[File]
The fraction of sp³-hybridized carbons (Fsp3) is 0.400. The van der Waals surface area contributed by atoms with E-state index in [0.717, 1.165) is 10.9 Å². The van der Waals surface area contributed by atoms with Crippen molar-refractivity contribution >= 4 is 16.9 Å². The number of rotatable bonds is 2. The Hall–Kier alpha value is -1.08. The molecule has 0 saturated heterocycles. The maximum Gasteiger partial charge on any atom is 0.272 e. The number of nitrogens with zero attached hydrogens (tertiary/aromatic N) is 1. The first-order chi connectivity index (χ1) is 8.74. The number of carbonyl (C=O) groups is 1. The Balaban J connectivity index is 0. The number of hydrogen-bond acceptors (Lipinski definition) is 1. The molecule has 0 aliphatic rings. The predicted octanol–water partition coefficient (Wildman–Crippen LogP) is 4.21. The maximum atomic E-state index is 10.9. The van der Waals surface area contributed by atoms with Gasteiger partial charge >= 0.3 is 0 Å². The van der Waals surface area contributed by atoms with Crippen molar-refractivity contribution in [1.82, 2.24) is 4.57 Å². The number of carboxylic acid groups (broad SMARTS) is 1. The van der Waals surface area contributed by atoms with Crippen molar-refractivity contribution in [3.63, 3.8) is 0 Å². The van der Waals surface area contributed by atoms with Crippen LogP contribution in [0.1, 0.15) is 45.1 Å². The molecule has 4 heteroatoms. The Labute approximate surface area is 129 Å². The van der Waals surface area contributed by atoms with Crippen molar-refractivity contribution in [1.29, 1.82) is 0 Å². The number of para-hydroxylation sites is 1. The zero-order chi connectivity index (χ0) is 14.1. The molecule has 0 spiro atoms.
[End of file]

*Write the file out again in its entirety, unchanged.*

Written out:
The fraction of sp³-hybridized carbons (Fsp3) is 0.400. The van der Waals surface area contributed by atoms with E-state index in [0.717, 1.165) is 10.9 Å². The van der Waals surface area contributed by atoms with Crippen molar-refractivity contribution >= 4 is 16.9 Å². The number of rotatable bonds is 2. The Hall–Kier alpha value is -1.08. The molecule has 0 saturated heterocycles. The maximum Gasteiger partial charge on any atom is 0.272 e. The number of nitrogens with zero attached hydrogens (tertiary/aromatic N) is 1. The first-order chi connectivity index (χ1) is 8.74. The number of carbonyl (C=O) groups is 1. The Balaban J connectivity index is 0. The number of hydrogen-bond acceptors (Lipinski definition) is 1. The molecule has 0 aliphatic rings. The predicted octanol–water partition coefficient (Wildman–Crippen LogP) is 4.21. The maximum atomic E-state index is 10.9. The van der Waals surface area contributed by atoms with Gasteiger partial charge >= 0.3 is 0 Å². The van der Waals surface area contributed by atoms with Crippen molar-refractivity contribution in [1.82, 2.24) is 4.57 Å². The number of carboxylic acid groups (broad SMARTS) is 1. The van der Waals surface area contributed by atoms with Crippen molar-refractivity contribution in [3.63, 3.8) is 0 Å². The van der Waals surface area contributed by atoms with Crippen LogP contribution in [0.1, 0.15) is 45.1 Å². The molecule has 4 heteroatoms. The Labute approximate surface area is 129 Å². The van der Waals surface area contributed by atoms with Crippen molar-refractivity contribution in [1.29, 1.82) is 0 Å². The number of para-hydroxylation sites is 1. The zero-order chi connectivity index (χ0) is 14.1. The molecule has 0 spiro atoms.